By Donald W. Lewis, MD, Pediatric Neurologist, Children’s Hospital of The King’s Daughters, Norfolk, Virginia
Doctor: “Pretend that you are a firefighter.”
Migraine headaches are very common in kids and teenagers, particularly migraine without aura. The key feature of migraine is episodes of intense, disabling headaches, separated by symptom-free intervals. Characteristic symptoms include unilateral (one-sided) or bilateral (both sides or across the forehead) location and a pulsing or throbbing quality to the pain. The pain is moderate to intense and aggravated by routine physical activity, such as walking or climbing stairs. Accompanying symptoms include nausea and vomiting, and sensitivity to light and sound, which can be as disabling as the pain. The latter two features may have to be inferred by a child’s behavior, for example, if the child withdraws to a quiet, dark place during an attack.
Once the diagnosis of migraine is established, a balanced, flexible and individually tailored treatment plan can be put in place. Comprehensive migraine treatment now embraces an approach that includes both bio-behavioral interventions (sleep, exercise and diet) and pharmacological measures. (For information on behavioral methods, see NHF Head Lines 162). Medications can treat and stop attacks, prevent attacks from starting, and treat any associated nausea or vomiting.
Here, we focus on treating attacks that have already started, i.e., putting out the small brush fires before they get big. These “acute” treatments represent the primary weapon for migraine management. Regardless of the acute treatment selected, there are several general guidelines regarding the use of pain medicines that must be part of the patient’s education process. The primary message is “give enough medication and give it early.”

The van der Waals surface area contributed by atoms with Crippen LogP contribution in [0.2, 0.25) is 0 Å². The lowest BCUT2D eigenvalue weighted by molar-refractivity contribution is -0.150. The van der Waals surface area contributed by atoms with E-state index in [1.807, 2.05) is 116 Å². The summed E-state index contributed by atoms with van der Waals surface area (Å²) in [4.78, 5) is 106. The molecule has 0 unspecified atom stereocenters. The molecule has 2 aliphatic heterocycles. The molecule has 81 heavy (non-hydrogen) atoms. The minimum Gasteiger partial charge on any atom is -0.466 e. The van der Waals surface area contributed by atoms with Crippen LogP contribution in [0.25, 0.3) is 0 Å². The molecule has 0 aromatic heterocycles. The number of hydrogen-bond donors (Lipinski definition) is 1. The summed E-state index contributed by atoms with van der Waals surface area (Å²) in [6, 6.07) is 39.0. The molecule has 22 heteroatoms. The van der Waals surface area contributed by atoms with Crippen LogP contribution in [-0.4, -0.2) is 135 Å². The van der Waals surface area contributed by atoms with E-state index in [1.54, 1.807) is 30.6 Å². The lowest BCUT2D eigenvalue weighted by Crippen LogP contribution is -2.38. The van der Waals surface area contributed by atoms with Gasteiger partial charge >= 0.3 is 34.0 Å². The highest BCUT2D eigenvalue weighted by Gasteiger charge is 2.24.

For children less than 12 years of age, ibuprofen (7.5 to 10 mg/kg) and acetaminophen (15 mg/kg) have demonstrated value for the acute treatment of migraine. Don’t give up on over-the-counter (OTC) medicines until you have used them early and at the right dose!
Sometimes these OTCs don’t work. For adolescents, it is reasonable to consider using one of the triptans. The triptans have revolutionized acute migraine treatment for adults. Unfortunately, none of the triptans has been approved by the FDA for use in children and adolescents, even though multiple studies have demonstrated the safety of their use in this population. So far, sumatriptan (5 and 20 mg) and zolmitriptan (5 mg) in the nasal spray forms, and rizatriptan (5 and 10 mg) and almotriptan (12.5 mg) in the tablet form have demonstrated both safety and effectiveness in carefully conducted research in adolescents 12 to 17 years of age. We may soon have more information about combination medications, such as Treximet®, which is a combination of 85 mg of sumatriptan and 550 mg of naproxen.
Treating children and adolescents for migraine is important as it translates into decreased disability as these patients progress into adulthood, lessening the burden of migraine over the course of their lives. In the future, we anticipate further advances in understanding the molecular genetics of migraine, advances that will translate into improved care of the pediatric patient with migraine headache.